Ms Clement-Toberer’s staging is of superior quality as she breaks down the barriers between actor and audience.  Walkinshaw performs in the round and is centimeters away from the audience. Never is there a static moment as Walkinshaw constantly moves around the room and engages the audience, bringing them deeper into the world of this tale.

So natural and extemporaneous is Walkinshaw that it almost doesn’t seem like he’s acting.  It’s almost as if he’s telling his own life story.  But it is an arduous and triumphant performance as Walkinshaw has to constantly be on his toes and be aware of every moment as he may have to fill in the blanks or gently move things along during the audience participation moments.

Walkinshaw’s interpretations are so spot on and precise.  At one moment, he is an innocent little boy facing death for the first time when his beloved dog is put to sleep.  In a flash, he’s a college student finding love for the first time.  In the blink of an eye, he’s a jaded adult facing his own battle with depression which causes his marriage to crumble while he deals with the hideous reality of suicide in his own family.  Yet, through it all, he maintains his grip on hope with the ever growing list of brilliant things.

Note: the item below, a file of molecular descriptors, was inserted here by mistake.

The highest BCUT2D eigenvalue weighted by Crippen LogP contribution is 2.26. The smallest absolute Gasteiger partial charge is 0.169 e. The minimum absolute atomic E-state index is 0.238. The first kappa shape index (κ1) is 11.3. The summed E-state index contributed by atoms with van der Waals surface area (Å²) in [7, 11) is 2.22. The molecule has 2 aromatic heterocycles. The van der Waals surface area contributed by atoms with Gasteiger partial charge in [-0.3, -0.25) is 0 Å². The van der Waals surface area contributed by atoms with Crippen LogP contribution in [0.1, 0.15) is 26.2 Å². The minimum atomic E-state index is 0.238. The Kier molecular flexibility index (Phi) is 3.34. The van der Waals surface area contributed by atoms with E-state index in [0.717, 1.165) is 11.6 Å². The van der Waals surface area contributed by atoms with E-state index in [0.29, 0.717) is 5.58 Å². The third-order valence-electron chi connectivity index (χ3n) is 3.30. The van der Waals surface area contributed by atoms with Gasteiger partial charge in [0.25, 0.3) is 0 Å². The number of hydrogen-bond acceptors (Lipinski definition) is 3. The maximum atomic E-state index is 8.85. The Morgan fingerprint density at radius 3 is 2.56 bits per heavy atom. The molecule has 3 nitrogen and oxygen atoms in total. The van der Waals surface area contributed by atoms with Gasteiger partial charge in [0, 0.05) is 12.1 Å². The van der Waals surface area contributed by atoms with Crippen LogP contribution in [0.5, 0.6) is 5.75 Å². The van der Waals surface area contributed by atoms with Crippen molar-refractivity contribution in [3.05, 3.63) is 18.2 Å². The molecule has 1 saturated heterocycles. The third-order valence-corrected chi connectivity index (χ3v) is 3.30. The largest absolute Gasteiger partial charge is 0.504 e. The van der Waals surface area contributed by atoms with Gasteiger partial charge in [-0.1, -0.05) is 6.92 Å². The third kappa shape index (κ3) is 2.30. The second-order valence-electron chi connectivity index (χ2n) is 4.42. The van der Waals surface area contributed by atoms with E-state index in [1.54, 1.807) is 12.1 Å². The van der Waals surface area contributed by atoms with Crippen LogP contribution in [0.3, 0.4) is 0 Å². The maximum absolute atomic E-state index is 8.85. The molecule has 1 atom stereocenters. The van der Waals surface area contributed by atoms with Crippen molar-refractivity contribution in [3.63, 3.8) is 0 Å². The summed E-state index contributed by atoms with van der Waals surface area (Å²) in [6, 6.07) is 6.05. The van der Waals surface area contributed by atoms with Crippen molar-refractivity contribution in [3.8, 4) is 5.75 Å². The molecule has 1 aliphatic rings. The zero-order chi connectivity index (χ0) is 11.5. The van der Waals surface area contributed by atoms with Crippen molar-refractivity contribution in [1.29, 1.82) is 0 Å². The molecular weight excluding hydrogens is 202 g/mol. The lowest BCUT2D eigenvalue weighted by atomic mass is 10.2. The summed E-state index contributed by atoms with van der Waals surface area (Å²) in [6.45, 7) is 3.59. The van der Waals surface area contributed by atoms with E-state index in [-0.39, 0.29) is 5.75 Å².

Shea Saladee softly lights the performance space with a series of vintage chandeliers.  Craig Marsh’s sounds take the form of music which plays an important emotional role in this show.  And the final number will be the “happiest sad song” you ever heard.  Amy Reiner’s properties of bits of the list truly enhance the spontaneous nature of the unnamed character’s writings.

This is theatre at its purest.  At its most intimate.  At its most beautiful.  At its peak.  It’s a masterful opening for the Blue Barn and you will regret it if you miss this one.

Every Brilliant Thing plays at the Blue Barn Theatre through Oct 15.  Showtimes are Thurs-Sat at 7:30pm and Sundays at 6pm (The Oct 8 show will be at 2pm.).  Tickets cost $35 for adults and $30 for students, seniors (65+), TAG members, and groups of 10 or more.  For reservations, call 402-345-1576 or visit www.bluebarn.org.  The Blue Barn is located at 1106 S 10th St in Omaha, NE.

Circle Theatre Holding Auditions for “Miracle on 34th Street”